After Hurricanes, the MA-Puerto Rico Connection Comes into Sharper Focus

Friday, September 29, 2017

This past Wednesday, Jeff Sanchez of Jamaica Plain, a proud son of Puerto Rico and one of the most powerful members of the legislature, came to the podium in the House chamber to call attention to those in the Caribbean suffering greatly because of recent hurricanes.

“I stand here to ask for a moment of silence for the victims of Hurricane Irma, Hurricane Maria and the affected regions of the Caribbean, Puerto Rico in particular: 3.5 million United States citizens are crying for help right now in a way that so many of us would expect to be heard from this commonwealth if we were in the same situation,” said Sanchez, who was recently appointed chairman of the House Ways & Means Committee. 
“Puerto Rico is a United States territory, a commonwealth,” Sanchez continued, “and the U.S. citizens there are seeking help.  I want to thank all of you for the outreach and the outpouring of help so many have come to us offering.  Make no mistake, the (electric) lines are down, the communications are down, people are crying, people are hurting.  Hospitals are inundated with water.  I want to recognize this travesty with a moment of silence.”

That same day, Governor Charlie Baker telephoned Ricardo Rossello, Governor of Puerto Rico, to offer assistance in the island’s recovery effort.
Puerto Ricans are not just citizens who reside in a distant U.S. territory.  They have been, for generations, our neighbors here in Massachusetts.  According to the 2010 U.S. census, the last definitive national population count, two of the 10 U.S. cities with the largest Puerto Rican populations are in Massachusetts. Springfield is Number 4 on the list with 50,798 Puerto Ricans, (exceeded only by New York, Philadelphia and Chicago), and Boston is Number 9 with 30,201. 

The 2010 census pegged the total Puerto Rican population of Massachusetts at 266,125 -- 5.76% of our entire population at that time.    
I thought that the unprecedented damage done to Puerto Rico by Irma and Maria might bring the subject of statehood to the fore again, but so far that has not happened.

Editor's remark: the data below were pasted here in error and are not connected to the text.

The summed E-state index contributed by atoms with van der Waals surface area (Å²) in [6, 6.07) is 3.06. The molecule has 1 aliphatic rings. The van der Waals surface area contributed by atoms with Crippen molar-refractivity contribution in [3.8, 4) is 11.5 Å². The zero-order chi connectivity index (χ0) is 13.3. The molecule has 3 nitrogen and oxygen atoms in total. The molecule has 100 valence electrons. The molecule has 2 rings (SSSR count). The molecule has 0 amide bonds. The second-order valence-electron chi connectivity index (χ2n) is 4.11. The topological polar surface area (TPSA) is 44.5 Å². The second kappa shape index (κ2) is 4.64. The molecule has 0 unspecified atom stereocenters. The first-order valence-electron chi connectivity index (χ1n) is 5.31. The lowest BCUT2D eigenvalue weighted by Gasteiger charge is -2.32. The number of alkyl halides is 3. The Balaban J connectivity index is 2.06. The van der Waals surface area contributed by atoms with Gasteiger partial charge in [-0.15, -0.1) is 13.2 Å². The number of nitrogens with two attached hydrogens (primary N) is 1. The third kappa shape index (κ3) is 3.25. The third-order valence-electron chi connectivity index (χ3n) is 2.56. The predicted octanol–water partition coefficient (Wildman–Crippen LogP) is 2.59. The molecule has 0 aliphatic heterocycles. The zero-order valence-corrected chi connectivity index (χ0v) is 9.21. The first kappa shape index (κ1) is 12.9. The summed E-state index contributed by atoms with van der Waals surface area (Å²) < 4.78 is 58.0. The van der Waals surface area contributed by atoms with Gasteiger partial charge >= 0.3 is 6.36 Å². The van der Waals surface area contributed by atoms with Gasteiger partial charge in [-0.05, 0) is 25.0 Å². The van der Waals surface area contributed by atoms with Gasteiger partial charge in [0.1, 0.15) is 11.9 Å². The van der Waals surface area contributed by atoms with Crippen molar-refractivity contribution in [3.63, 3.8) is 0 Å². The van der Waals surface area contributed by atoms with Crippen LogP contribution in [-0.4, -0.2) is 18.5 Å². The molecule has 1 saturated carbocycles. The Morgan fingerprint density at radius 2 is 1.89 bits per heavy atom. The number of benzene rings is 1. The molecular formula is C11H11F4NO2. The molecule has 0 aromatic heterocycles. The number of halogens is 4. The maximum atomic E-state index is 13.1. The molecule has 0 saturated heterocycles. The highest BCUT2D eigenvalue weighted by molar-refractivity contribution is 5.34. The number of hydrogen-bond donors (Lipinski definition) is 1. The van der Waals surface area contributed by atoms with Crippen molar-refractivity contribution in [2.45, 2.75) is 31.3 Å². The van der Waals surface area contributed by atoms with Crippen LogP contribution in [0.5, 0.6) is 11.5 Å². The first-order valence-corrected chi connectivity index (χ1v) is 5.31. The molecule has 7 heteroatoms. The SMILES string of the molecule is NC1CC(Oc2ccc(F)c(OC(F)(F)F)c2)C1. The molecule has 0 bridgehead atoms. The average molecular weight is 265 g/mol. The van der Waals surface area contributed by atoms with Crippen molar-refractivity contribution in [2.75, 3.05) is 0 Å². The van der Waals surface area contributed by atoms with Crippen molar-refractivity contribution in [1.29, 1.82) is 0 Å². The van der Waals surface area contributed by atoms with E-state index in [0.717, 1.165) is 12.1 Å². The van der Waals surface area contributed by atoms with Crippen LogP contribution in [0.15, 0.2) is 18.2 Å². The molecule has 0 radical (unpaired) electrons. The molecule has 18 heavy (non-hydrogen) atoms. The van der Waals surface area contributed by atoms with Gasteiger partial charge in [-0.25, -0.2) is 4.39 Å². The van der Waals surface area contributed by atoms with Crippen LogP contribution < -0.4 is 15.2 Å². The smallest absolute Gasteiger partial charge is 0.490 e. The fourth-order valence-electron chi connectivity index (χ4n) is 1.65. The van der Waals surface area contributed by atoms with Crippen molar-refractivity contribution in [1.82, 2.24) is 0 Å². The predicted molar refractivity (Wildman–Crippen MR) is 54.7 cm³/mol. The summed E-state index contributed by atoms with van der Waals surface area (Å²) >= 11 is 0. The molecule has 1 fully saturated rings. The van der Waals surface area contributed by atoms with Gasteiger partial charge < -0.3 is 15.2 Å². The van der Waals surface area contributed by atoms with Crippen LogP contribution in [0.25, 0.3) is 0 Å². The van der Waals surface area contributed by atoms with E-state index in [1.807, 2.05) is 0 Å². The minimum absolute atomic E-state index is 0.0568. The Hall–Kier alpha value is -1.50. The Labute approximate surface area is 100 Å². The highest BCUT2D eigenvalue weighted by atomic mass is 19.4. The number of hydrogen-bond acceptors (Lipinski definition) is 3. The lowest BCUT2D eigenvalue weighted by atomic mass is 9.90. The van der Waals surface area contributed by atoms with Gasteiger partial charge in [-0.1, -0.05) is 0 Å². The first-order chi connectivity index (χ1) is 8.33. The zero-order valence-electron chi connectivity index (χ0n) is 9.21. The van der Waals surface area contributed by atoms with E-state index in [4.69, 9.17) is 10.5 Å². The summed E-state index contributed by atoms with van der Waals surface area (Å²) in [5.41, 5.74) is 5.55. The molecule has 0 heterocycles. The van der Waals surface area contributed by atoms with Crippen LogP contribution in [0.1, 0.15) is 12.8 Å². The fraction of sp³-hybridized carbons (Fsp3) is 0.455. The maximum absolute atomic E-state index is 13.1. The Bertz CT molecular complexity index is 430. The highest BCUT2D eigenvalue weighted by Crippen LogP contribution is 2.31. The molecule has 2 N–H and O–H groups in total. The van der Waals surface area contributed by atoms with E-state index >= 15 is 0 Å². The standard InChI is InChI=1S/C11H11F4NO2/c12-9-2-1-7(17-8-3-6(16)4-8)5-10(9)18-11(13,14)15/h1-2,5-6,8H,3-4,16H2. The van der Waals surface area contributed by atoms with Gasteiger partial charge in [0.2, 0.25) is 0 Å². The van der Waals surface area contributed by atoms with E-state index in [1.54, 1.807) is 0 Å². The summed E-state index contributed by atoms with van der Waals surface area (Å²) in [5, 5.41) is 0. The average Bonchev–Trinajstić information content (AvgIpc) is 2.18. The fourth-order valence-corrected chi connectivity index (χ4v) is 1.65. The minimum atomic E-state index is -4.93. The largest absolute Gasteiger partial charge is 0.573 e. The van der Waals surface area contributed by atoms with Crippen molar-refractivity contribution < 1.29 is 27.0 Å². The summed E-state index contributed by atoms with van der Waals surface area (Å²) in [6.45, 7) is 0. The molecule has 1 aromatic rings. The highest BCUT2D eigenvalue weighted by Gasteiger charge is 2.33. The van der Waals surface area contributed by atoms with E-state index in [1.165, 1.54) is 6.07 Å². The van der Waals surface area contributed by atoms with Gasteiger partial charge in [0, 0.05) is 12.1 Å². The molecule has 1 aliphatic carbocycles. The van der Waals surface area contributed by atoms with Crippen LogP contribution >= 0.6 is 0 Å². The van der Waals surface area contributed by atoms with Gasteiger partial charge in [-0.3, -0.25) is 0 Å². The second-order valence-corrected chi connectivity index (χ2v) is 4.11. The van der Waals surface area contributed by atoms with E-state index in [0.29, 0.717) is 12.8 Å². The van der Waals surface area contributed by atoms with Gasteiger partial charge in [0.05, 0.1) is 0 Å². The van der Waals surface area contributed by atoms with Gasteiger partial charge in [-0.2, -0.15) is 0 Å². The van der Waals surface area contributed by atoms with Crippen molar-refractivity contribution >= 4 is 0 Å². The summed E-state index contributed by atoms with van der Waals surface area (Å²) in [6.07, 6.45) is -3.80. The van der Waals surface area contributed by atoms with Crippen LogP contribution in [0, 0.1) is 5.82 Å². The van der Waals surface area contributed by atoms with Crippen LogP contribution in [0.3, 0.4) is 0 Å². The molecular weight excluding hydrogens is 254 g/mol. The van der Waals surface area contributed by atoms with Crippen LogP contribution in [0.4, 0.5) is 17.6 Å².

Not four months ago, on Sunday, June 11, the latest in a widely intermittent series of plebiscites on whether Puerto Rico should try to become the 51st state was held.  Ninety-seven percent of the Puerto Ricans who voted that day favored statehood.  
Only the U.S. Congress can grant statehood. With Republicans controlling both branches of the Congress, nothing will be done any time soon to advance the cause of statehood because Puerto Rico would be entitled to two U.S. Senators and three U.S. Representatives. Republicans know that Democrats would be likely capture most if not all of those seats.

I think that’s too bad, not for partisan reasons, but rather for peace and prosperity in the Western Hemisphere and for the security of our nation.
A long time ago, a very astute person, my older brother, Jim, said to me, “I don’t know why we (the U.S.) spend hundreds of billions of dollars every year stationing troops overseas and keeping the sea lanes in the Middle East open for oil shipments.  We’d do way more for our security by building the best possible relationships with our neighbors in the Americas.  Think about it.  If the Canadians and the Mexicans and all of the people in the Caribbean love us and trust us, who could ever defeat us militarily -- or economically?”

Elevating the status of a strategically important island some one thousand miles from our shores, an island whose residents are already citizens of the U.S., would make us a stronger and safer nation in the long run.  It would also convey respect for all of the Spanish-speaking nations in the region, strengthening the peaceful bonds we have with them.

If anyone’s interested in contributing to the relief and rebuilding of Puerto Rico, one of the organizations worthy of donations is “United for Puerto Rico.”  For more information, go to:




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